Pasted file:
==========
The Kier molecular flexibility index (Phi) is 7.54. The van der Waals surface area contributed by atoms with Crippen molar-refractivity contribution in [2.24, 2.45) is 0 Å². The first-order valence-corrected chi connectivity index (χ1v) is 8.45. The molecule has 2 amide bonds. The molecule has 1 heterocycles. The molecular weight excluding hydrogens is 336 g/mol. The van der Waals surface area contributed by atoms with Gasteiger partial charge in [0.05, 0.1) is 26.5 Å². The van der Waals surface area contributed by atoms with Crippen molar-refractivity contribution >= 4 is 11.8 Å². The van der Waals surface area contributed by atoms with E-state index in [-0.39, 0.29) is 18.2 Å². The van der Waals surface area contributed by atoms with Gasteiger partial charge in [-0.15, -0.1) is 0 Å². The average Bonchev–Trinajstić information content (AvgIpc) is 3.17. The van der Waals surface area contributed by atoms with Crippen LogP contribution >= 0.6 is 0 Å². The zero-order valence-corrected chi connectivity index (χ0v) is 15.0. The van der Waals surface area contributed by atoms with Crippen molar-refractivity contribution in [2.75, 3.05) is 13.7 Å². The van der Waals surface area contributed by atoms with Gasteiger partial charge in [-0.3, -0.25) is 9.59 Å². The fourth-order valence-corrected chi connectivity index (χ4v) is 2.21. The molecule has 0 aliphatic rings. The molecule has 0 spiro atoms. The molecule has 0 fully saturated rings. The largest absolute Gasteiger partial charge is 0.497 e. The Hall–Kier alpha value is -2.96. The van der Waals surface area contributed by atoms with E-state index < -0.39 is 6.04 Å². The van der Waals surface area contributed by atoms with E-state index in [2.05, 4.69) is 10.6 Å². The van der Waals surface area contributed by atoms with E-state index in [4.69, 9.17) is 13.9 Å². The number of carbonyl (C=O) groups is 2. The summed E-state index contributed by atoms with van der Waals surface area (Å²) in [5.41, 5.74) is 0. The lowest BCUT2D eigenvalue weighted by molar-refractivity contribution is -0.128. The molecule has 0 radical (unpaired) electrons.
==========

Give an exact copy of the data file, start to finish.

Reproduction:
The Kier molecular flexibility index (Phi) is 7.54. The van der Waals surface area contributed by atoms with Crippen molar-refractivity contribution in [2.24, 2.45) is 0 Å². The first-order valence-corrected chi connectivity index (χ1v) is 8.45. The molecule has 2 amide bonds. The molecule has 1 heterocycles. The molecular weight excluding hydrogens is 336 g/mol. The van der Waals surface area contributed by atoms with Gasteiger partial charge in [0.05, 0.1) is 26.5 Å². The van der Waals surface area contributed by atoms with Crippen molar-refractivity contribution >= 4 is 11.8 Å². The van der Waals surface area contributed by atoms with E-state index in [-0.39, 0.29) is 18.2 Å². The van der Waals surface area contributed by atoms with Gasteiger partial charge in [-0.15, -0.1) is 0 Å². The average Bonchev–Trinajstić information content (AvgIpc) is 3.17. The van der Waals surface area contributed by atoms with Crippen LogP contribution >= 0.6 is 0 Å². The zero-order valence-corrected chi connectivity index (χ0v) is 15.0. The van der Waals surface area contributed by atoms with Crippen molar-refractivity contribution in [2.75, 3.05) is 13.7 Å². The van der Waals surface area contributed by atoms with Gasteiger partial charge in [-0.3, -0.25) is 9.59 Å². The fourth-order valence-corrected chi connectivity index (χ4v) is 2.21. The molecule has 0 aliphatic rings. The molecule has 0 spiro atoms. The molecule has 0 fully saturated rings. The largest absolute Gasteiger partial charge is 0.497 e. The Hall–Kier alpha value is -2.96. The van der Waals surface area contributed by atoms with E-state index < -0.39 is 6.04 Å². The van der Waals surface area contributed by atoms with E-state index in [2.05, 4.69) is 10.6 Å². The van der Waals surface area contributed by atoms with E-state index in [4.69, 9.17) is 13.9 Å². The number of carbonyl (C=O) groups is 2. The summed E-state index contributed by atoms with van der Waals surface area (Å²) in [5.41, 5.74) is 0. The lowest BCUT2D eigenvalue weighted by molar-refractivity contribution is -0.128. The molecule has 0 radical (unpaired) electrons.